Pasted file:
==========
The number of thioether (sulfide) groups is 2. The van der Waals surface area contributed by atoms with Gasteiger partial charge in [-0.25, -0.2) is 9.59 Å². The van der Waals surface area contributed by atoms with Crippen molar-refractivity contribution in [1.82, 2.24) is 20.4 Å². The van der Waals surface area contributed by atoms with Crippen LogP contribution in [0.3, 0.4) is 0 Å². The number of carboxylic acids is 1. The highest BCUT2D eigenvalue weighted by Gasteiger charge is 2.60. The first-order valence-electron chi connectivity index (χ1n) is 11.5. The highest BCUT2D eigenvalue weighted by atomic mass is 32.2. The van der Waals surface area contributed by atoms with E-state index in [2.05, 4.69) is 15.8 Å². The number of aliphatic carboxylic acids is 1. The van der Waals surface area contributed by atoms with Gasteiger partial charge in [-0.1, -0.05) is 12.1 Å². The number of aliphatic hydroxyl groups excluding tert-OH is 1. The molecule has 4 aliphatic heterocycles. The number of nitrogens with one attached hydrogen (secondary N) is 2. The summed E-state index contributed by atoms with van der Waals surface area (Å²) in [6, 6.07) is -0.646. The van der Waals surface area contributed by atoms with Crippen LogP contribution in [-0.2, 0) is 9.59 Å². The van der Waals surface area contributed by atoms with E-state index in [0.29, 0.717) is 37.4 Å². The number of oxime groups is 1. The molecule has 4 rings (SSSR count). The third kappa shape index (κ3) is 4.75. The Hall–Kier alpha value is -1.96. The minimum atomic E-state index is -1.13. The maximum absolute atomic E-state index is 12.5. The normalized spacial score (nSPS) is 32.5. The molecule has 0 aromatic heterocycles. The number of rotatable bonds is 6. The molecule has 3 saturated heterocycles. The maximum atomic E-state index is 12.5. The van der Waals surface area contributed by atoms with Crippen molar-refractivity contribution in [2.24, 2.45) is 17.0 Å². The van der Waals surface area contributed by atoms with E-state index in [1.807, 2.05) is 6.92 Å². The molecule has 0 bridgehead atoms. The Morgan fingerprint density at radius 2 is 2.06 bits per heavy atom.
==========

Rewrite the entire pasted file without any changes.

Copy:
The number of thioether (sulfide) groups is 2. The van der Waals surface area contributed by atoms with Gasteiger partial charge in [-0.25, -0.2) is 9.59 Å². The van der Waals surface area contributed by atoms with Crippen molar-refractivity contribution in [1.82, 2.24) is 20.4 Å². The van der Waals surface area contributed by atoms with Crippen LogP contribution in [0.3, 0.4) is 0 Å². The number of carboxylic acids is 1. The highest BCUT2D eigenvalue weighted by Gasteiger charge is 2.60. The first-order valence-electron chi connectivity index (χ1n) is 11.5. The highest BCUT2D eigenvalue weighted by atomic mass is 32.2. The van der Waals surface area contributed by atoms with E-state index in [2.05, 4.69) is 15.8 Å². The number of aliphatic carboxylic acids is 1. The van der Waals surface area contributed by atoms with Gasteiger partial charge in [-0.1, -0.05) is 12.1 Å². The number of aliphatic hydroxyl groups excluding tert-OH is 1. The molecule has 4 aliphatic heterocycles. The number of nitrogens with one attached hydrogen (secondary N) is 2. The summed E-state index contributed by atoms with van der Waals surface area (Å²) in [6, 6.07) is -0.646. The van der Waals surface area contributed by atoms with Crippen LogP contribution in [-0.2, 0) is 9.59 Å². The van der Waals surface area contributed by atoms with E-state index in [0.29, 0.717) is 37.4 Å². The number of oxime groups is 1. The molecule has 4 rings (SSSR count). The third kappa shape index (κ3) is 4.75. The Hall–Kier alpha value is -1.96. The minimum atomic E-state index is -1.13. The maximum absolute atomic E-state index is 12.5. The normalized spacial score (nSPS) is 32.5. The molecule has 0 aromatic heterocycles. The number of rotatable bonds is 6. The molecule has 3 saturated heterocycles. The maximum atomic E-state index is 12.5. The van der Waals surface area contributed by atoms with Crippen molar-refractivity contribution in [2.24, 2.45) is 17.0 Å². The van der Waals surface area contributed by atoms with E-state index in [1.807, 2.05) is 6.92 Å². The molecule has 0 bridgehead atoms. The Morgan fingerprint density at radius 2 is 2.06 bits per heavy atom.